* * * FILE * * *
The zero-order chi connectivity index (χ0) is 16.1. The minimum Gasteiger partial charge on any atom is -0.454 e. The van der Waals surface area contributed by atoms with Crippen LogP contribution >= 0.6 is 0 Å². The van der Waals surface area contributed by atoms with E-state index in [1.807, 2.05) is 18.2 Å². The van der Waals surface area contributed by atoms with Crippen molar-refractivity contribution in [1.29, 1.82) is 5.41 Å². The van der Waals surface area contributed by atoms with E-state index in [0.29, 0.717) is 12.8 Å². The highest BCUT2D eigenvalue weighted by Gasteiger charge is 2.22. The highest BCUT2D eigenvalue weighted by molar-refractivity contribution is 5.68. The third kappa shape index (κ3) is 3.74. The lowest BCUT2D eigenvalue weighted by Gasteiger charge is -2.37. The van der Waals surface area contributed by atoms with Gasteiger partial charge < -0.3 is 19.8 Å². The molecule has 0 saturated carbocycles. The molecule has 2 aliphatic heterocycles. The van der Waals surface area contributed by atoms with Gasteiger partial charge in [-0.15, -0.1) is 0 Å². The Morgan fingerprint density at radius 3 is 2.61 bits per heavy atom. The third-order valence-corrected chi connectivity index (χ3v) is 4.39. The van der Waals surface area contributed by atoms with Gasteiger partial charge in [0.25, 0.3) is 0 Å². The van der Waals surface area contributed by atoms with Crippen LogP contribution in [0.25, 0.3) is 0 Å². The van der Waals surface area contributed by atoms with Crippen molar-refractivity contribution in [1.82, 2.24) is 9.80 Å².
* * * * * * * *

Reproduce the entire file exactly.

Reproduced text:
The zero-order chi connectivity index (χ0) is 16.1. The minimum Gasteiger partial charge on any atom is -0.454 e. The van der Waals surface area contributed by atoms with Crippen LogP contribution >= 0.6 is 0 Å². The van der Waals surface area contributed by atoms with E-state index in [1.807, 2.05) is 18.2 Å². The van der Waals surface area contributed by atoms with Crippen molar-refractivity contribution in [1.29, 1.82) is 5.41 Å². The van der Waals surface area contributed by atoms with E-state index in [0.29, 0.717) is 12.8 Å². The highest BCUT2D eigenvalue weighted by Gasteiger charge is 2.22. The highest BCUT2D eigenvalue weighted by molar-refractivity contribution is 5.68. The third kappa shape index (κ3) is 3.74. The lowest BCUT2D eigenvalue weighted by Gasteiger charge is -2.37. The van der Waals surface area contributed by atoms with Gasteiger partial charge < -0.3 is 19.8 Å². The molecule has 0 saturated carbocycles. The molecule has 2 aliphatic heterocycles. The van der Waals surface area contributed by atoms with Gasteiger partial charge in [-0.15, -0.1) is 0 Å². The Morgan fingerprint density at radius 3 is 2.61 bits per heavy atom. The third-order valence-corrected chi connectivity index (χ3v) is 4.39. The van der Waals surface area contributed by atoms with Gasteiger partial charge in [0.25, 0.3) is 0 Å². The van der Waals surface area contributed by atoms with Crippen LogP contribution in [0.25, 0.3) is 0 Å². The van der Waals surface area contributed by atoms with Crippen molar-refractivity contribution in [1.82, 2.24) is 9.80 Å².